8.
Curr Microbiol ; 76(9): 967-974, 2019 Sep.
Artigo em Inglês | MEDLINE | ID: mdl-31134298

RESUMO

Dimethylsulfoniopropionate (DMSP) is an organic sulfur compound that occurs in large amounts in oceans around the world, and it plays an important role in the global sulfur cycle. DMSP released into seawater can be rapidly catabolized by bacteria via two pathways, namely, demethylation or cleavage pathway. Members of the Roseobacter clade frequently possess enzymes involved in the DMSP demethylation or cleavage pathway. We tried to measure the diversity of genes encoding DMSP demethylase (dmdA) and DMSP lyases (dddD, dddL, and dddP) in bacteria in the surface seawater of Ardley Cove and Great Wall Cove in Antarctic Maxwell Bay using DMSP degradation gene clone library analysis. Although we did not detect sequences related to the dddD or dddL gene, both bacterial dmdA and dddP genes found in the two coves were completely confined to the Roseobacter clade, which indicated that this clade plays a significant role in DMSP catabolism in the coastal seawaters of Maxwell Bay. In addition, compared with bacterial DMSP degradation genes in Arctic coastal seawater, our results suggest that both bipolar and endemic bacterial DMSP degradation genes exist in polar marine environments. The findings of this study improve our knowledge of the distribution of DMSP degradation genes in polar marine ecosystems.


Assuntos
Baías/microbiologia , Roseobacter/metabolismo , Água do Mar/microbiologia , Compostos de Sulfônio/metabolismo , Enxofre/metabolismo , Regiões Antárticas , Proteínas de Bactérias/genética , Proteínas de Bactérias/metabolismo , Biodiversidade , Liases de Carbono-Enxofre/genética , Liases de Carbono-Enxofre/metabolismo , Filogenia , Roseobacter/classificação , Roseobacter/genética , Roseobacter/isolamento & purificação
9.
Biochemistry ; 58(16): 2152-2159, 2019 04 23.
Artigo em Inglês | MEDLINE | ID: mdl-30810306

RESUMO

The N-methyltransferase TylM1 from Streptomyces fradiae catalyzes the final step in the biosynthesis of the deoxyamino sugar mycaminose, a substituent of the antibiotic tylosin. The high-resolution crystal structure of TylM1 bound to the methyl donor S-adenosylmethionine (AdoMet) illustrates a network of carbon-oxygen (CH···O) hydrogen bonds between the substrate's sulfonium cation and residues within the active site. These interactions include hydrogen bonds between the methyl and methylene groups of the AdoMet sulfonium cation and the hydroxyl groups of Tyr14 and Ser120 in the enzyme. To examine the functions of these interactions, we generated Tyr14 to phenylalanine (Y14F) and Ser120 to alanine (S120A) mutations to selectively ablate the CH···O hydrogen bonding to AdoMet. The TylM1 S120A mutant exhibited a modest decrease in its catalytic efficiency relative to that of the wild type (WT) enzyme, whereas the Y14F mutation resulted in an approximately 30-fold decrease in catalytic efficiency. In contrast, site-specific substitution of Tyr14 by the noncanonical amino acid p-aminophenylalanine partially restored activity comparable to that of the WT enzyme. Correlatively, quantum mechanical calculations of the activation barrier energies of WT TylM1 and the Tyr14 mutants suggest that substitutions that abrogate hydrogen bonding with the AdoMet methyl group impair methyl transfer. Together, these results offer insights into roles of CH···O hydrogen bonding in modulating the catalytic efficiency of TylM1.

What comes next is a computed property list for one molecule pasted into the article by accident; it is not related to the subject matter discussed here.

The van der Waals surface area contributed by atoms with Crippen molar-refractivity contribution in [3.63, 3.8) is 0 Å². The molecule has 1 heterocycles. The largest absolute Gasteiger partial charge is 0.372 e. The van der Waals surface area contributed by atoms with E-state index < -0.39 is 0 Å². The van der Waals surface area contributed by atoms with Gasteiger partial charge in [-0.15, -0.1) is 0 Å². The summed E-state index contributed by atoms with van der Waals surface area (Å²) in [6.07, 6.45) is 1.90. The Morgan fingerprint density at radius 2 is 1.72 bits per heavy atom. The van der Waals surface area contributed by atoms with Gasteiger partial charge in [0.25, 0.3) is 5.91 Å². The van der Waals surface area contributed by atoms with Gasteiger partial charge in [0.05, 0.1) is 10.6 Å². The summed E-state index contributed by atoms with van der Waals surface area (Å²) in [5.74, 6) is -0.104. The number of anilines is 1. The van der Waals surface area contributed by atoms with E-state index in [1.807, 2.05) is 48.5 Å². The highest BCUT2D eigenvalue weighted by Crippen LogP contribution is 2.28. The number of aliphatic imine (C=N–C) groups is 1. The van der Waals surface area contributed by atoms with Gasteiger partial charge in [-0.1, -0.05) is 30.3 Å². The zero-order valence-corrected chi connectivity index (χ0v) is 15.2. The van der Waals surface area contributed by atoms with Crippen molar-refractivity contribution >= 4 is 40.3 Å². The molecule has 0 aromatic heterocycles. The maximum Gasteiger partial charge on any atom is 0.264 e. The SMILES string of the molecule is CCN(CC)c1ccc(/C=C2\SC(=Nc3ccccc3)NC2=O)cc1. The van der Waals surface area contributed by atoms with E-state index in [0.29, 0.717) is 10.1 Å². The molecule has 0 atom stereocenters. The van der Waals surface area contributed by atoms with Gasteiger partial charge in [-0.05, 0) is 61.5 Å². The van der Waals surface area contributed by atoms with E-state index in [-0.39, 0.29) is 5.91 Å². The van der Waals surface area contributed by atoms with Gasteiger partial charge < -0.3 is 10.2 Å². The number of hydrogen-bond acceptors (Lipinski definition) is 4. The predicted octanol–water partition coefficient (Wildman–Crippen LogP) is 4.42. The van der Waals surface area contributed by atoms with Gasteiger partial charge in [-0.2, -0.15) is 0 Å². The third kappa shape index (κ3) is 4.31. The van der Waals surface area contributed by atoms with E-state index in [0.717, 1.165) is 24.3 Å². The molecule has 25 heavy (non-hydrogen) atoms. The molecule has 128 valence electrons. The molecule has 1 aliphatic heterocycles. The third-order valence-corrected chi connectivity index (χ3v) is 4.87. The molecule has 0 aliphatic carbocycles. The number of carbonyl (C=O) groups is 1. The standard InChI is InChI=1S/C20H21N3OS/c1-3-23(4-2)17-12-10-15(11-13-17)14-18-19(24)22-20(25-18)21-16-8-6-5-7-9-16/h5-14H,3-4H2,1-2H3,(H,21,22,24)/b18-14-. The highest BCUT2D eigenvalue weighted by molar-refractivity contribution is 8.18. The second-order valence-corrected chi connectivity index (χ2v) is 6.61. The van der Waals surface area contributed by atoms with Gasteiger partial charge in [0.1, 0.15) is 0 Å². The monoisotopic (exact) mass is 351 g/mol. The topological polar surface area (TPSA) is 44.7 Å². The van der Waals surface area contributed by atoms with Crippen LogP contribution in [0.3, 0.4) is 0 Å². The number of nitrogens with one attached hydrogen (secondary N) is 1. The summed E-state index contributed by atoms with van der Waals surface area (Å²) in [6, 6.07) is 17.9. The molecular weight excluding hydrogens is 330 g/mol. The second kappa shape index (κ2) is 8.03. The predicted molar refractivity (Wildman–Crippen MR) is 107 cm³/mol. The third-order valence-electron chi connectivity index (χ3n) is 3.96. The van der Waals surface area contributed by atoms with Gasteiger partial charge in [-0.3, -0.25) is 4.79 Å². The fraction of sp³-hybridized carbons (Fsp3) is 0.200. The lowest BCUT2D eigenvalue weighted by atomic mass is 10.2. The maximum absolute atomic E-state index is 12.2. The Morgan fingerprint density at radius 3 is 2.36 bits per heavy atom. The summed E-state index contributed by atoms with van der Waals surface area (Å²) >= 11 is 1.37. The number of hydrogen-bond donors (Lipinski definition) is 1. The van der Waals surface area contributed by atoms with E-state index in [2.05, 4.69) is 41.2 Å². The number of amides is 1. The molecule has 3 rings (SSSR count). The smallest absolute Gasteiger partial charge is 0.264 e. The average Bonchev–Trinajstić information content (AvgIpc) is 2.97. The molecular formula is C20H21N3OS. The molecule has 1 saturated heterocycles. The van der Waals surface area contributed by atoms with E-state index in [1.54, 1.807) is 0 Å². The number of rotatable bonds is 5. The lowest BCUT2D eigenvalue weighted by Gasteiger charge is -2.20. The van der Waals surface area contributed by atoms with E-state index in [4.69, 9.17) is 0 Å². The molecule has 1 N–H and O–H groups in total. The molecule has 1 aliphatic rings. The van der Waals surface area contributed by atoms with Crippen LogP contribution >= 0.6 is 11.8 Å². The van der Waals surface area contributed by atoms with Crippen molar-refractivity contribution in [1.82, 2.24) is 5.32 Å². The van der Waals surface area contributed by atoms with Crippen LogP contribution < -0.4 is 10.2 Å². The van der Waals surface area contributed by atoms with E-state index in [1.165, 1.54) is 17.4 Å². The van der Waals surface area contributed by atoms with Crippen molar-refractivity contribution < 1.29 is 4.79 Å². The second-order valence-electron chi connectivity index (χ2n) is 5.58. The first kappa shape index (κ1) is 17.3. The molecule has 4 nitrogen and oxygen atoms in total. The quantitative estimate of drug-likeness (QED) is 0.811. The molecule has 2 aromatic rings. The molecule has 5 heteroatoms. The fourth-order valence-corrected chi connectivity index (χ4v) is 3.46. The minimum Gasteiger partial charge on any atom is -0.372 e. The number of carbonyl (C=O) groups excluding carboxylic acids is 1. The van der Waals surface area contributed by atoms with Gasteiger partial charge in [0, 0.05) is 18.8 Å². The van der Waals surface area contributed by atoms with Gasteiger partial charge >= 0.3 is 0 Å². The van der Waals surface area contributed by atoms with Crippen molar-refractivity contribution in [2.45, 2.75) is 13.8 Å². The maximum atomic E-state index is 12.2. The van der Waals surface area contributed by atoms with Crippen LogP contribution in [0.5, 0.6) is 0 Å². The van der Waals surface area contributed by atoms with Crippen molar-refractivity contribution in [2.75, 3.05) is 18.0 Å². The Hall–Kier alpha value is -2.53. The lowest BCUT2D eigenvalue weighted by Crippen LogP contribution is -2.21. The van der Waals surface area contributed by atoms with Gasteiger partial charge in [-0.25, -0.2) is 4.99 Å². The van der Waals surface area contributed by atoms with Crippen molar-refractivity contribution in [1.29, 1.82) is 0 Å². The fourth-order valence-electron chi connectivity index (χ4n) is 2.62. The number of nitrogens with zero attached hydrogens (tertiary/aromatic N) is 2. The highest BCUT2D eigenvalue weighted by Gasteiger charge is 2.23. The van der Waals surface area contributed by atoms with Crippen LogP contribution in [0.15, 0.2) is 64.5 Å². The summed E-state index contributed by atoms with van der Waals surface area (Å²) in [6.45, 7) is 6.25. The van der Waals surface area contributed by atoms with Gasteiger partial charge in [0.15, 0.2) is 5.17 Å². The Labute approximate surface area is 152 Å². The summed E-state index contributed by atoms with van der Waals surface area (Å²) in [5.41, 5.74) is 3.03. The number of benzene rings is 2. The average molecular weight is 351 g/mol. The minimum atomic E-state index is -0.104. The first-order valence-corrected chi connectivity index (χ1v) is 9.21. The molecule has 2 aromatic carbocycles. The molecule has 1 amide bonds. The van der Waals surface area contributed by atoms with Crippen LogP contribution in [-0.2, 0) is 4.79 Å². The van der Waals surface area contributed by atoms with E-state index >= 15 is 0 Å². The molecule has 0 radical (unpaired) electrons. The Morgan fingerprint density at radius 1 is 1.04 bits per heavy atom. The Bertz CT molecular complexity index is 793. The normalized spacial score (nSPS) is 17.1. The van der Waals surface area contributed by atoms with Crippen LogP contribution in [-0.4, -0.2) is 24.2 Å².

Assuntos
Proteínas de Bactérias/química , Ligação de Hidrogênio , Metiltransferases/química , S-Adenosilmetionina/química , Compostos de Sulfônio/química , Amino Açúcares/química , Amino Açúcares/metabolismo , Proteínas de Bactérias/genética , Proteínas de Bactérias/metabolismo , Biocatálise , Carbono/química , Carbono/metabolismo , Cristalografia por Raios X , Glucosamina/análogos & derivados , Glucosamina/química , Glucosamina/metabolismo , Cinética , Metiltransferases/genética , Metiltransferases/metabolismo , Mutação , Oxigênio/química , Oxigênio/metabolismo , Ligação Proteica , Domínios Proteicos , S-Adenosilmetionina/metabolismo , Streptomyces/enzimologia , Streptomyces/genética , Especificidade por Substrato , Compostos de Sulfônio/metabolismo